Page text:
August 16, 2005

YOUR TYPICAL AMERICAN:

Prodigy on a grand scale (Nora Zamichow, July 23-24, 2005, LOS ANGELES TIMES)

Marc [Yu] plays Bach on the piano from memory. On cello, he glides through Vivaldi. He practices at least six hours a day.

He has memorized more than 15 works, including a piece more than 20 pages long. He has composed 10 short pieces.

Marc is six.

His grandparents, emigres from China, had wished that Marc would play soccer and videogames and watched television. They had hoped he'd be, well, like other boys. And in some ways he is.

He loves spaghetti and meatballs. His favorite color is red. He likes to play hangman. He wears jeans and wire-rim glasses. When he thinks something is funny, he wrinkles his nose and flashes a wide, gap-toothed grin.

He stands 1.2 meters tall and weighs 18 kilograms. His hands are too small to cover an octave on the piano. His legs are too short to reach the pedals - he uses a special extender. But when he plays, music pours effortlessly from the instrument.

Marc is a prodigy. He began piano at the age of three and cello a year later.

"In Marc's case, he could be the next household name pianist,'' says Jeffrey Bernstein, director of choral music at Occidental College and assistant conductor of the Pasadena Symphony in southern California. "Plenty of music majors at college don't have his facility at the keyboard. I believe anything is possible for him.''

Bernstein met Marc when the boy and his mother, Chloe, began attending rehearsals of Beethoven's Ninth Symphony last autumn. The 2½ hour sessions usually ended at 10pm. Marc sat rapt. After a few rehearsals, he asked Bernstein for a copy of the score. One night, he played a Mozart piece for Bernstein.

"It blew me away,'' Bernstein recalls. "I never heard someone this accomplished at this age. It's startling.''

History is punctuated by prodigies, children who perform at an adult level before the age of 10. Coached, everyone wonders, or born gifted?

"You really can't make a prodigy,'' says Ellen Winner, professor of psychology at Boston College. "Prodigies have a precocity and a rage to master - a very intense drive, a passion.'' [...]

Marc and Chloe live in a tiny two-bedroom home with a stamp-sized lawn in Monterey Park, a largely Asian community 13 kilometers east of Los Angeles. The living room is taken over by two pianos perched perpendicular to each other. Chloe, who is separated from Marc's father, traded houseplants, some furniture and a small refrigerator for the second piano, a used Yamaha. A glass dining table is littered with Marc's maths and writing workbooks and his latest stash of library art books. Bars cover the windows and closed blinds banish the sunlight. There are no toys in this room.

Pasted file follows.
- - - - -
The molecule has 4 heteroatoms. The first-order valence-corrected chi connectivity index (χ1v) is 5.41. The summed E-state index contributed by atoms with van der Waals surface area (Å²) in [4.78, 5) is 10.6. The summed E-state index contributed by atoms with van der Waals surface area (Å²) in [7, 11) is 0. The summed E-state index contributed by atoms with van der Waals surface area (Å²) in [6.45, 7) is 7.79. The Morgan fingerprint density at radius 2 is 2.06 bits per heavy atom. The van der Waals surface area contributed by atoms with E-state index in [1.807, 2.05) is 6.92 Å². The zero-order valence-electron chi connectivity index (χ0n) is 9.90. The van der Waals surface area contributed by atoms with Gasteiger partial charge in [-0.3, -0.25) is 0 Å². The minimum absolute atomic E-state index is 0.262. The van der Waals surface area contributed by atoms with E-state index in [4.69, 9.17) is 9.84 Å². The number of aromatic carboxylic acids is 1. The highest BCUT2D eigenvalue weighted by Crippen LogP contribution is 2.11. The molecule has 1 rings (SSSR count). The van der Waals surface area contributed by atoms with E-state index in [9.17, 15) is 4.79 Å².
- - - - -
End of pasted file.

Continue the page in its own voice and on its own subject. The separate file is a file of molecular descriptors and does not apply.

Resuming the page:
On a recent morning, Marc got up at 6.30am, took a shower and practiced for about 45 minutes before eating breakfast.


He's six and he showers?

Posted by Orrin Judd at August 16, 2005 1:17 PM
Comments

Typical American? This article gives height in "meters", weight in "kilograms", and distances in "kilometers". This is NOT American, this is abomination!

Posted by: b at August 16, 2005 1:42 PM

He's six and he eats breakfast?

Posted by: Peter B at August 16, 2005 1:44 PM

He's six and he sleeps?

Posted by: David Cohen at August 16, 2005 1:57 PM

Yeah - but how does it sound? Am I the only one who is usually turned off by these prodigies? It certainly is amazing when young kids can play with such technical ability but their performances end up being somewhat of a freak show if you ask me.

Technical ability is only a small part of making great classical music and I find these kids usually lack the most important feature of a musician - musicality. I'd rather hear a less technically adept adult play with some real emotional acuity than hear some kid give a technically perfect performance with all the emotional expression of, well, a child.

Posted by: Shelton at August 16, 2005 3:34 PM

b:

I couldn't find the Times's own version on-line--this is from some Chinese paper.

Posted by: oj at August 16, 2005 3:55 PM

notwithstanding b's metric aversion, i was puzzled by just what oj found typically american about young master yu.

in my experience, americans are not typically fond of classical music at all, nor particularly enamored with the cello. definitely not apt to practice anything for six hours a day.

america doesn't typically produce prodigies of any stripe. people with lots of rage and intense drive, to be sure, but not especially passionate.

shelton seems more typically american to me: skeptical, dismissive, curmudgeonly, apt to read things not present into things. did the article mention marc yu's "technical ability" anywhere?

Posted by: lonbud at August 16, 2005 8:49 PM

lb:

Not what, who.

Posted by: oj at August 16, 2005 8:52 PM

america [sic] doesn't typically produce prodigies of any stripe.

Rubbish.
One would have to read no periodical, nor watch any informational TV, to seriously believe such twaddle.

Shelton was neither dismissive nor curmudgeonly.
He simply expressed a preference for an adult's greater emotional range.

Talk about "reading things not present".

Posted by: Michael Herdegen at August 17, 2005 6:03 AM

lonbud:

No country "typically" produces prodigies. That's why they are called prodigies.

Posted by: Peter B at August 17, 2005 9:21 AM
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